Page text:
As of early Wednesday, Trump had 61 percent of the GOP vote in Tuesday's primary to 25 percent for Ohio Gov. John Kasich and 12 percent to Texas Sen. Ted Cruz, according to NBC News. Clinton had 58 percent to Vermont Sen. Bernie Sanders' 42 percent.
In the race for 1,237 delegates needed for the Republican nomination, Trump has 844 to Cruz' 559 and Kasich's 146. Clinton's victory pushed her to 1,885 of the needed 2,383 Democratic delegates to Sanders' 1,190, NBC News said.
Trump delivered a confident victory speech, celebrating his success and discounting his rivals' chances.
"We're going to end at a very high level and get a lot more delegates than anybody projected, even in their wildest imagination," the real estate tycoon said at the top of his Tuesday evening victory speech to enthusiastic chants of "U.S.A."
Pointing out his fellow businessmen in the crowd of supporters, including billionaire Carl Icahn, Trump hit on some of his campaign's biggest promises.
GOP front-runner Donald Trump, his wife Melania Trump and billionaire investor Carl Icahn on Tuesday night. Credit: Scott Wapner.
During her victory speech, Clinton said voters had proven that "there's no place like home," and boasted that her campaign had won in every region of the country. "From the north to the south to the east to the west, but this one's personal," the former U.S. senator from the Empire State said.
Although delegate math appears to favor her campaign, Clinton stopped short of declaring all-out victory on Tuesday, saying that "the race for the Democratic nomination is in the home stretch and victory is in sight."
Ahead of the contests, statewide polls indicated that Clinton and Trump were both likely to win their parties' primaries in New York. But before polls closed, exit polls offered some insight into the opinions of voters turning out on Tuesday.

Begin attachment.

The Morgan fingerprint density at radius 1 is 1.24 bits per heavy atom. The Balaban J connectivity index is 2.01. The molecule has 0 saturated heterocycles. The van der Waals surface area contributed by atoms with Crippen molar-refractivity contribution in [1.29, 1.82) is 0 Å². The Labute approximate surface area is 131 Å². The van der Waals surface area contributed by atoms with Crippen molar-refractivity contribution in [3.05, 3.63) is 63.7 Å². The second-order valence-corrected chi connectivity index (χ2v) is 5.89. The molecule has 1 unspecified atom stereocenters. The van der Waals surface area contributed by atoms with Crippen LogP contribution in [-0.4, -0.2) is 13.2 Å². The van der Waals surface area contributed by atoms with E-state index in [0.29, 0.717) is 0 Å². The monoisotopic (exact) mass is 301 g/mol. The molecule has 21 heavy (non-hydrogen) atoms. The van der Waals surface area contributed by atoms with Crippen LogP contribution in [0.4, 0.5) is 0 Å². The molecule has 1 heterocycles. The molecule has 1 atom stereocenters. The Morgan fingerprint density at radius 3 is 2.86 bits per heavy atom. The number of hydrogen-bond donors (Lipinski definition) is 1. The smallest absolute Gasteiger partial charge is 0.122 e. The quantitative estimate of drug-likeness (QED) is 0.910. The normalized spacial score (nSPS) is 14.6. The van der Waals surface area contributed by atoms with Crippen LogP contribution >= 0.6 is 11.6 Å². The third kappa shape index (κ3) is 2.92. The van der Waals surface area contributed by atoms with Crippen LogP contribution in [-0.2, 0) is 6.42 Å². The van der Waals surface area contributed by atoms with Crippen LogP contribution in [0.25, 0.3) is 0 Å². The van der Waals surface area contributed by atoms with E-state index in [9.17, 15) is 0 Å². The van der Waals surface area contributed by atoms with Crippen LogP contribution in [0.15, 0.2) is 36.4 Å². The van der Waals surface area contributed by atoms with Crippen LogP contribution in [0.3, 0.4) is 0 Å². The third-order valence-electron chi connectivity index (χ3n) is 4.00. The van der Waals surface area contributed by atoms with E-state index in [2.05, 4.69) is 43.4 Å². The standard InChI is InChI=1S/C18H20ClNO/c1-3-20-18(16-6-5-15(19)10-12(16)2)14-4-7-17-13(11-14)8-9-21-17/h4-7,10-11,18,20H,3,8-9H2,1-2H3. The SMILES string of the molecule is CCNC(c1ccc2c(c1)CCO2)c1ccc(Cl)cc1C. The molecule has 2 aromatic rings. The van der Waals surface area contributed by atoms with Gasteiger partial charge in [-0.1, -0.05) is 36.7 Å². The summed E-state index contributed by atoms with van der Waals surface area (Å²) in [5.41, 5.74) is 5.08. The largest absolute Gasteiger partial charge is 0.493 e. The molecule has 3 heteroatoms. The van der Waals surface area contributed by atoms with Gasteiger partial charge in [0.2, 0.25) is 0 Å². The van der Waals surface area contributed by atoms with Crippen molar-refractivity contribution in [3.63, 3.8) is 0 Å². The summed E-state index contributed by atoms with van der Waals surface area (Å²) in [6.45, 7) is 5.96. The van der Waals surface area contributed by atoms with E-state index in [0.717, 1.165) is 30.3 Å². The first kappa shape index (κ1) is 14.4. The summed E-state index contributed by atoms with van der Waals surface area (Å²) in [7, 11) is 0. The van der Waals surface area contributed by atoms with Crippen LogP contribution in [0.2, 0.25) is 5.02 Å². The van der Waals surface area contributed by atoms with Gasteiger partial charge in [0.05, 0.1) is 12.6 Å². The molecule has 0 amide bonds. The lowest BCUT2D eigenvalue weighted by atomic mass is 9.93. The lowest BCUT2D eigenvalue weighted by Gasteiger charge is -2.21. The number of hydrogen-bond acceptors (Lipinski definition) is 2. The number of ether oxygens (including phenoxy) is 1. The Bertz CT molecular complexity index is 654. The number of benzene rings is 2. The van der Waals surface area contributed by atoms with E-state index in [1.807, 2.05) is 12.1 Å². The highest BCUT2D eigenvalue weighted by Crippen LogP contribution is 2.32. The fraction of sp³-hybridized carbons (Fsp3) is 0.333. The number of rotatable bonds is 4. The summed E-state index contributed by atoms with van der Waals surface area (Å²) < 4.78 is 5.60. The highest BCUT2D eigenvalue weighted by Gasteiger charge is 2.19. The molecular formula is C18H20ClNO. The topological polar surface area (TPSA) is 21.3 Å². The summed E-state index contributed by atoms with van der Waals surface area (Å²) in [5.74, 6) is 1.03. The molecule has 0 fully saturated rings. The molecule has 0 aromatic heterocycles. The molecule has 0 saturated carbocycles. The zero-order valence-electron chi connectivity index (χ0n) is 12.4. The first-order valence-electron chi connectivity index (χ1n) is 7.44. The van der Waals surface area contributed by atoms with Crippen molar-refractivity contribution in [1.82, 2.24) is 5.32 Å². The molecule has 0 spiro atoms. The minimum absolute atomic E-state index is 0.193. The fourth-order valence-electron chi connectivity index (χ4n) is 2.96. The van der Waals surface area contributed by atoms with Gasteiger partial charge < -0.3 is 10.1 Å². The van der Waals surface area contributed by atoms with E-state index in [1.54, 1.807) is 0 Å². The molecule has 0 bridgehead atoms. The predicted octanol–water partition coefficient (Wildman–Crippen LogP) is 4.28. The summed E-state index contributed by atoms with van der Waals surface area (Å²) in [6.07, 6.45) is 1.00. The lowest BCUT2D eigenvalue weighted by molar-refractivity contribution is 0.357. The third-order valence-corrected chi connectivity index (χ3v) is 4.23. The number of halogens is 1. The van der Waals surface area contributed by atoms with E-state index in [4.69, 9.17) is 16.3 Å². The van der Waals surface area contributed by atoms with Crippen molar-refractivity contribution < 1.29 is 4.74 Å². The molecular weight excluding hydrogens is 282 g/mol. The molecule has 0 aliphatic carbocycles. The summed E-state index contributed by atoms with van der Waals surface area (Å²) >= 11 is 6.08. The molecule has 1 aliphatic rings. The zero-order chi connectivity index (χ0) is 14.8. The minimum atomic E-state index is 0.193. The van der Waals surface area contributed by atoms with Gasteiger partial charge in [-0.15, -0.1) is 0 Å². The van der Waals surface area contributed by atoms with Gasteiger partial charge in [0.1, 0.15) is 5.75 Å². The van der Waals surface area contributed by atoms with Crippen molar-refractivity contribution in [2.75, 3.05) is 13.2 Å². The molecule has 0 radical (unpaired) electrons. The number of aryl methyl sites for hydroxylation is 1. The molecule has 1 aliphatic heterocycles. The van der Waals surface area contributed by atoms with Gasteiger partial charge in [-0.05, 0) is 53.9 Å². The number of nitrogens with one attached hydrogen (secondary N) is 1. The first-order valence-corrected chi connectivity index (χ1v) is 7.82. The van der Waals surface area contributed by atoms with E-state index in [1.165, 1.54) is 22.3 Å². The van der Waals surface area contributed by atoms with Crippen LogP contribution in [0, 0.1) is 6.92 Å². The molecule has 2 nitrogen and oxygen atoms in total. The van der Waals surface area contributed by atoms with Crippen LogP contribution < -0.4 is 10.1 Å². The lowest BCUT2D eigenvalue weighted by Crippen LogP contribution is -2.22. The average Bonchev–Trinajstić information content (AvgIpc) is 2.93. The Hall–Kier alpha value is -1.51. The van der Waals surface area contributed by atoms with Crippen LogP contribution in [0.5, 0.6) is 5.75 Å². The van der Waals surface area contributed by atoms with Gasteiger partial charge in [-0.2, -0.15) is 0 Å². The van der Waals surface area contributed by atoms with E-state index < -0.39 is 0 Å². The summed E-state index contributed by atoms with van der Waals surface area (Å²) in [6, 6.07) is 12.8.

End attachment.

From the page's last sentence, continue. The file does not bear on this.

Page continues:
On the nature of this year's race, only 39 percent of surveyed GOP primary voters said they thought it had energized their party. Instead, 57 percent reported that the Republican campaign had divided their party. And on the Democratic side, 68 percent said the race had energized their party, while only 27 percent thought the campaign had divided it, according to NBC.
And on the direction of the U.S. economy, voters in both primaries said they were concerned. Sixty-seven percent of surveyed GOP voters said they were "very worried" and 25 percent said they were "somewhat worried." Democrats, meanwhile, registered 46 percent in the "very worried" category, and 39 percent "somewhat worried," NBC reported.
Another interesting early exit poll question showed that a majority of both Democratic and Republican (64 and 51 percent, respectively) voters thought that Wall Street hurts the U.S. economy, NBC News reported.
But Sanders, speaking to a crowd in Pennsylvania before the New York polls closed, predicted that "we're going to do a lot better, I think, than people thought we would." In fact, Sanders said earlier this month that he "will win a major victory here in New York."
On the Republican side, Queens-born Trump has long been tied to the New York real estate market. The businessman had averaged about a 30 percentage point lead over Kasich.
Cruz of Texas, who bested national front-runner Trump in several states, had usually polled behind Kasich in New York polls ahead of the primary.
But the chance of a contest convention looms over the Republican race. In the New York GOP primary, 72 percent of voters said they thought the candidate with the most votes should become their party's nominee. Only 25 percent, according to NBC News, said the delegates should choose the party standard-bearer in the general election.
"We don't have much of a race anymore, based on what I'm seeing on television," Trump said during his victory speech, adding that "Senator Cruz is just about mathematically eliminated."
On the subject of general election viability, early exit polls showed that only 8 percent of New York GOP primary voters said that was the most important quality in a candidate. Instead, 35 percent said their chief concern is a candidate who can "bring needed change," and 28 percent said they cared most about picking someone who "shares my values," according to NBC News.
The next primaries are Tuesday in Connecticut, Delaware, Maryland, Pennsylvania and Rhode Island.